Saturday, September 18, 2010

Myself and the red-bellied newt

When I was about 10 years old, I went to a pet shop and encountered my newt. It was the Cynops pyrrhogaster (Japanese fire belly newt) species. Its cute form, and the vivid red color on the belly immediately captured my imagination.

The newt was not very expensive, well within the reach of my humble pocket money. I paid, and asked the owner to put it in a plastic bag. Gingerly, and with a heart full of imagination, I took the newt back home.

At that time, I was fond of devising all kinds of habitats for my pets. I made a grass jungle for my grasshopper. For the rice fish (Oryzias latipes), I put lots of small stones and water plants and imagined that I was one of the small creatures. For my newt, I prepared a whole small world of water, stone, and dirt, arranged in a way that I imagined would provide a high quality entertainment for the chap.

It was not long before I discovered that the newt was a rather dull animal. It does not move most of the time, and when it does, it jerks and then just stops. There was no question of a friendship between us. I did touch the newt and handled it in my hand from time to time, but from the way it wiggled its tails and opened and shut its mouth, I could not say that it was enjoying the experience very much. Soon, I learned that watching without interfering was the best newt policy for our co-existence.

(This essay to be continued tomorrow)

Wednesday, September 15, 2010

Master Darling and Kiyo

Yesterday, as I was moving through the maze that is Tokyo, I finished reading Botchan, written by Soseki Natsume, and translated by Yasotaro Morri, on my Amazon kindle.

The novel ends thus:

I forgot to tell you about Kiyo. On my arrival at Tokyo, I rushed into her house swinging my valise, before going to a hotel, with "Hello, Kiyo, I'm back!"
"How good of you to return so soon!" she cried and hot tears streamed down her cheeks. I was overjoyed, and declared that I would not go to the country any more but would start housekeeping with Kiyo in Tokyo.
Sometime afterward, some one helped me to a job as assistant engineer at the tram car office. The salary was 25 yen a month, and the house rent six. Although the house had not a magnificence front entrance, Kiyo seemed quite satisfied, but, I am sorry to say, she was a victim of pneumonia and died in February this year. On the day preceding her death, she asked me to bedside, and said, "Please, Master Darling, if Kiyo is dead, bury me in the temple yard of Master Darling. I will be glad to wait in the grave for my Master Darling."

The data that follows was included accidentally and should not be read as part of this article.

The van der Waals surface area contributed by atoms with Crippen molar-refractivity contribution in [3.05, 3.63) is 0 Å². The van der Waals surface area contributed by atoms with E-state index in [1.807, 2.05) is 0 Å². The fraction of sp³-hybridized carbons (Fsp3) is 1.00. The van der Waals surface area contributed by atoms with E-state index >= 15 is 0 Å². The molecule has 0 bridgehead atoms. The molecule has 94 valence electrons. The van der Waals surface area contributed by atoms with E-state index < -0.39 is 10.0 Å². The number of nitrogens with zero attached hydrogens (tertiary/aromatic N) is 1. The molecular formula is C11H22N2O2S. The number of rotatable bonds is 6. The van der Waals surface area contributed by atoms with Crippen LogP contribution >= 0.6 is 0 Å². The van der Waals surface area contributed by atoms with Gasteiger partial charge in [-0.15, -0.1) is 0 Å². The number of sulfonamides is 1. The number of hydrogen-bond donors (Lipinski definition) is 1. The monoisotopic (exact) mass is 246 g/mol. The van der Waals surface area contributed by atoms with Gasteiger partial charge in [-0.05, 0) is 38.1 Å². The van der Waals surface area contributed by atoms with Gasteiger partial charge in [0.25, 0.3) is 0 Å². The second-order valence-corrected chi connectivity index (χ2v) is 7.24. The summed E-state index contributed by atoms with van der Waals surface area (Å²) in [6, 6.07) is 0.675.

So Kiyo's grave is in the Yogen temple at Kobinata.

As I perceive Japan to be in a great need of and actually in the process of serious transitions, and I myself have loads of things to worry about in my life, the last few weeks have been full of turmoil. After the storm, it was deeply rewarding to read the story of pure love (or "affection", should I say?) between Master Darling and Kiyo, who are not related and separated by age in a large number.

Monday, September 13, 2010

Time for change.

I have not written into this English Journal for a little longer than a week now. The writing streak is now officially broken. I don't really care. Maybe my life is moving into a new stage.

One of the reasons why I did not (or could not) write into this journal was because I was busy tweeting in Japanese with my twitter account @kenichiromogi. (The English account is @kenmogi) It seemed, for a few glaring days, that the time for change has finally come to Japan. Away from the dominance of organizations and job titles, more freedom to individuals, farewell to the old press, and more important than not, a true reform in the political system.

I was being an accidental "activist" on the twitter, with much love and peace, together with some notable individuals in the Japanese cultural and political scene. And yet, (you know these things take time and make some surprising twists when you least expect them), it seems that we need a certain reflection period before it really happens.

It is probably true that the time for change is imminent for this country. For the time being, I am back to normal. There are loads of things to do, pro-change or otherwise, and there probably will be more bends in the road, both private and public.